I spoke to the Big Orange Tipoff Club in Knoxville last February. The event was at Calhoun’s, the restaurant on the Tennessee River that tweeted itself into trouble last month with an erroneous report about Jon Gruden and Peyton Manning eating there together — one of the first absurd moments in a ridiculous football coaching search that mercifully ended Thursday.
The crowd was large and engaged and asked good questions. Afterward, I was cornered by a particularly vociferous woman who wanted me to know that Tennessee fans felt betrayed by an athletic department populated by outsiders. The outgoing head of the department at the time was Dave Hart, who came from hated rival Alabama. The football coach was from Michigan and had never coached a day in the Southeastern Conference before he arrived.
She did not believe these interlopers sufficiently cared about the university, the state or the fans. She wanted Tennessee people in charge at Tennessee. The peculiar comfort of insularity is a powerful thing in college football.
The woman got her way, at least partially, last week. And then the Tennessean in charge hired a coach from Alabama.
Former football coaching hero Phil Fulmer completed a coup of sorts last week when the school forced out athletic director John Currie, the successor to Hart. Currie had been an assistant AD at Tennessee for a long time in the late 90s and earlier this century, but he wasn’t a “Tennessee man” through and through — he grew up in North Carolina and went to Wake Forest and was the AD at Kansas State before coming to Knoxville for the second time.
When outsider Currie moved to hire uber-outsider Greg Schiano on Nov. 26, the fan base lost it. It was a full revolt, including a distasteful tarring and feathering of Schiano based on unsubstantiated hearsay dating from his time at Penn State more than 20 years ago. The result was an abandonment of hiring Schiano and the emasculation of Currie.
The coaching search quickly flew off the rails, with no fewer than five post-Schiano candidates being reported as the focal point of Currie’s floundering efforts to recoup. Then the school fired him less than six months into his tenure and hired Fulmer, an administrative know-nothing but a Big Orange hero after coaching the Volunteers to the 1998 national title. And, it should be noted, Fulmer is a Tennessee native who played for the Volunteers as well.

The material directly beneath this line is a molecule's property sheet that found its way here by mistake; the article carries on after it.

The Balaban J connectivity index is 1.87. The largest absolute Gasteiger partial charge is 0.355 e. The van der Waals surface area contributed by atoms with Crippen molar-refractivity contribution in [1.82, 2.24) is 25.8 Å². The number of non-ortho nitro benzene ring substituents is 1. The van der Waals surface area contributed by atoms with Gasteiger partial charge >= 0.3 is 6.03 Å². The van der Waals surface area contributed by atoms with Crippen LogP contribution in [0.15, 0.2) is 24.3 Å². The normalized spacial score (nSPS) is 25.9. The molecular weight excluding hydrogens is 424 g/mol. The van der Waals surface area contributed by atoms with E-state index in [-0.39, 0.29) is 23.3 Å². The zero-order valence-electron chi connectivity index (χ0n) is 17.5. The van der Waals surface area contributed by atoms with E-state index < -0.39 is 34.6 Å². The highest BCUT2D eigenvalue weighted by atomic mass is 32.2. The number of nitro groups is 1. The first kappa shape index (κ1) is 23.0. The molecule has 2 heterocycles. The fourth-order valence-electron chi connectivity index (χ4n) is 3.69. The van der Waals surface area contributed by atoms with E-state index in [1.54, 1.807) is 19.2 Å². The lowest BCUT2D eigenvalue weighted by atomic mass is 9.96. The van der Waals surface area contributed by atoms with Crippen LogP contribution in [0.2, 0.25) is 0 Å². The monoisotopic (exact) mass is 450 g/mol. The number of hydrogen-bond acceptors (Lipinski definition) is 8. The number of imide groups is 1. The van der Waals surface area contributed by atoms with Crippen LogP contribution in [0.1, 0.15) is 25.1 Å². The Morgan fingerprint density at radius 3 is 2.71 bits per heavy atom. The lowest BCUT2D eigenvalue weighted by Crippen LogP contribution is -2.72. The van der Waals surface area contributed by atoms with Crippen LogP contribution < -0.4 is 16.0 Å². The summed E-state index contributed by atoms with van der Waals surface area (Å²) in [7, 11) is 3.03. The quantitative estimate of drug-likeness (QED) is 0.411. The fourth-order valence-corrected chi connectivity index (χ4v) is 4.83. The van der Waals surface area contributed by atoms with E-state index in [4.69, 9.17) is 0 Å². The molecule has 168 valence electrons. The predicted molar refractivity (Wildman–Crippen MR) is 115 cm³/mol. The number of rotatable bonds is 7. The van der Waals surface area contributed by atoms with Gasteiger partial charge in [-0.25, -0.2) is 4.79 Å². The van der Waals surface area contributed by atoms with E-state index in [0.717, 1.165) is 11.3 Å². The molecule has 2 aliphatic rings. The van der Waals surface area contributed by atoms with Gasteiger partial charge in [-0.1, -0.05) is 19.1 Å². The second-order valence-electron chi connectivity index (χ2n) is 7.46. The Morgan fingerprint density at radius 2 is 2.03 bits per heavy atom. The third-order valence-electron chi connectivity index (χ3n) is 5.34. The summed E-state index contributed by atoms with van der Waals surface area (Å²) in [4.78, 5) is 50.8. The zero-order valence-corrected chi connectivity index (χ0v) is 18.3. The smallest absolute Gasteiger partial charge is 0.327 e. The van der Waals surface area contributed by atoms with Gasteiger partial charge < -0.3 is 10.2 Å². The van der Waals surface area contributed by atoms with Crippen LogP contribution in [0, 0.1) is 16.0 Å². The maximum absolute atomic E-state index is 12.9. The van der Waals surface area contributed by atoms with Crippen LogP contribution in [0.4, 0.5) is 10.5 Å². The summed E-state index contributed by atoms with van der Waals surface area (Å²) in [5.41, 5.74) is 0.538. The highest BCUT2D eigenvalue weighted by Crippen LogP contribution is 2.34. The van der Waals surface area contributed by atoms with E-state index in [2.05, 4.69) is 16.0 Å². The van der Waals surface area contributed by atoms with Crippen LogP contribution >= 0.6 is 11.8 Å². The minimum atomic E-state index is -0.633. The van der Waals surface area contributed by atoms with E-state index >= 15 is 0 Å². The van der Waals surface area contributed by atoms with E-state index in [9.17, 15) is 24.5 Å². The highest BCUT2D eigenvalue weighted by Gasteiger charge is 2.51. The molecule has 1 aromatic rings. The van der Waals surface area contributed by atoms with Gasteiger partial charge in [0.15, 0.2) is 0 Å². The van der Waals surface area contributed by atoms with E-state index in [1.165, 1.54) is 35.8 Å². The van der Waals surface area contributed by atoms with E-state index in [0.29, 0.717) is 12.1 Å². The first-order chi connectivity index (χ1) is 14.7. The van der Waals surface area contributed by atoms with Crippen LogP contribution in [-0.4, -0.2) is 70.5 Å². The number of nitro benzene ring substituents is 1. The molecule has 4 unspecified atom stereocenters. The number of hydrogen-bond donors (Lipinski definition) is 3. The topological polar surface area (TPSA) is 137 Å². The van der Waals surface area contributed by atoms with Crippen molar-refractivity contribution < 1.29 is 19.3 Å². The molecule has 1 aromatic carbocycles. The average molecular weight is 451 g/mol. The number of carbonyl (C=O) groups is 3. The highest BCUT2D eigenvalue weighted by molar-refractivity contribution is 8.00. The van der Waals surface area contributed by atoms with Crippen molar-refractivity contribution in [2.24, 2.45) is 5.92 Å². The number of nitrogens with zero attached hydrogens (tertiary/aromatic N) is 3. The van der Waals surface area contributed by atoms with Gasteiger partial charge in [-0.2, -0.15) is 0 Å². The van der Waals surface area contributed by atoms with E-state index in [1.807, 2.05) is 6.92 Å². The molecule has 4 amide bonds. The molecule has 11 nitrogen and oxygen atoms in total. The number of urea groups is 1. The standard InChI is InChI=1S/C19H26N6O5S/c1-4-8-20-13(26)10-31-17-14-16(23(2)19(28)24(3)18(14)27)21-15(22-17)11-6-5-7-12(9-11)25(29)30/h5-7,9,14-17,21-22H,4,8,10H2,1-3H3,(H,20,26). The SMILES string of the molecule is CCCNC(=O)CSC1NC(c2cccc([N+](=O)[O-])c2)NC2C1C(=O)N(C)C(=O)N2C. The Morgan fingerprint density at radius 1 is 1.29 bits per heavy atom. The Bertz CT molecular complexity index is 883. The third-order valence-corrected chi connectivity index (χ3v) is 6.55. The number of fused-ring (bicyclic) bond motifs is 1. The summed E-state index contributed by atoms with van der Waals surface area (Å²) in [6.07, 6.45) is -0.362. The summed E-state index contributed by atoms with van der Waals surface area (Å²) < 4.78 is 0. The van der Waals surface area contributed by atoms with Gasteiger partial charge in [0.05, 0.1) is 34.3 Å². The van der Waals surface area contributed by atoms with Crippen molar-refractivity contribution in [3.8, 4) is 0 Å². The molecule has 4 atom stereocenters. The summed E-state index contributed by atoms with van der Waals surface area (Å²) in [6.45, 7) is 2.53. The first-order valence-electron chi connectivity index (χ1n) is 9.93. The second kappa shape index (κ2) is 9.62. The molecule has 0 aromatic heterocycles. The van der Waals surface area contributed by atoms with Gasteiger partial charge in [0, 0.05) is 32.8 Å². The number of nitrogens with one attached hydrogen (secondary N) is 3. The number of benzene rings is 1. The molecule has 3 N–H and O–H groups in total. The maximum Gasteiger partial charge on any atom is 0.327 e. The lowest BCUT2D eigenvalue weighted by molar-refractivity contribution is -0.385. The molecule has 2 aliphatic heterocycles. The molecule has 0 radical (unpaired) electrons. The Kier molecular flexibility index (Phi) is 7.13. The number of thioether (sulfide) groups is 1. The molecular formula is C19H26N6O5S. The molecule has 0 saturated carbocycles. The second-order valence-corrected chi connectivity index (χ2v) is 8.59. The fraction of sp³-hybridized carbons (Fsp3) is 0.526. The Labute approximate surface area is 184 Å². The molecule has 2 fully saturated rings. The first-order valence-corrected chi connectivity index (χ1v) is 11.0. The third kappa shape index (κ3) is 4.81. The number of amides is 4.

Taking on the coaching search, Fulmer reportedly zeroed in on three SEC defensive coordinators: Auburn’s Kevin Steele; Georgia’s Mel Tucker; and the guy who ultimately got the job, Alabama’s Jeremy Pruitt.
A fan base that mobilized in response to hiring Schiano (career college head-coaching record 68-67) and considering Dave Doeren (career head-coaching record 55-34) showed no sign of anarchy at the mention of Steele (career head-coaching record of 9-36). Perhaps that’s because Vol For Life Fulmer was in charge — and because Steele was a Vol himself, playing at the school in the late 1970s.
Ultimately, though, Fulmer settled on Pruitt. And the reaction has been largely enthusiastic. While there might be some inherent aversion to hiring another ‘Bama man, this still falls within the Tennessee comfort zone for a couple of reasons:
* Pruitt is an SEC guy, through-and-through. Prospective coaches Schiano, Doeren, Mike Gundy, Jeff Brohm and Mike Leach all were SEC outsiders. He will talk like an SEC guy and presumably coach like an SEC guy, championing physical defense as one of life’s core values.
* Fulmer is Pruitt’s boss. If the Great Pumpkin is watching over the proceedings, any acts of Crimson Tide treason or sedition would be squelched.
Does that sound absurd? Yes, it does. But these are absurd times in Knoxville.
The suspicion here is that Currie would have been far more heavily criticized for hiring Pruitt than Fulmer has been. Call it a trust issue.
Will Pruitt succeed in returning Tennessee to glory? I have no idea. You have no idea. Vols fans have no idea. He’s never been a head coach before, so the canvas is blank. But a Tennessee man hiring an SEC man will at least be given a chance by the fan base.
It is tempting to consider this insular craving a Southern thing, but that would be inaccurate. Michigan fans had no tolerance for non-Michigan Man Rich Rodriguez, and greeted former Wolverine star quarterback Jim Harbaugh like an Apollo astronaut. Notre Dame fans were, however briefly, enamored with the hiring of alum Charlie Weis. USC is absolutely addicted to its own past when it comes to hiring athletic directors and coaches.
But think how many huge successes in college football have come from hiring outside of a fan base’s comfort zone: Urban Meyer at Florida; Nick Saban at LSU and Alabama; Les Miles at LSU; Mack Brown at Texas; Bob Stoops at Oklahoma. All of them won national championships at places where they had no prior history.
It’s even been known to happen at Tennessee. The namesake of the school’s football stadium, Gen. Robert Neyland, was born in Texas and went to college at West Point before coming to Knoxville and winning national titles.
No telling what The General would think of the circus in Knoxville. But the woman who cornered me last winter should be happy that the Phil Fulmer coup d’etat has put a Tennessee Man back in charge – even if he hired an Alabama Man. We’ll see how it works out.
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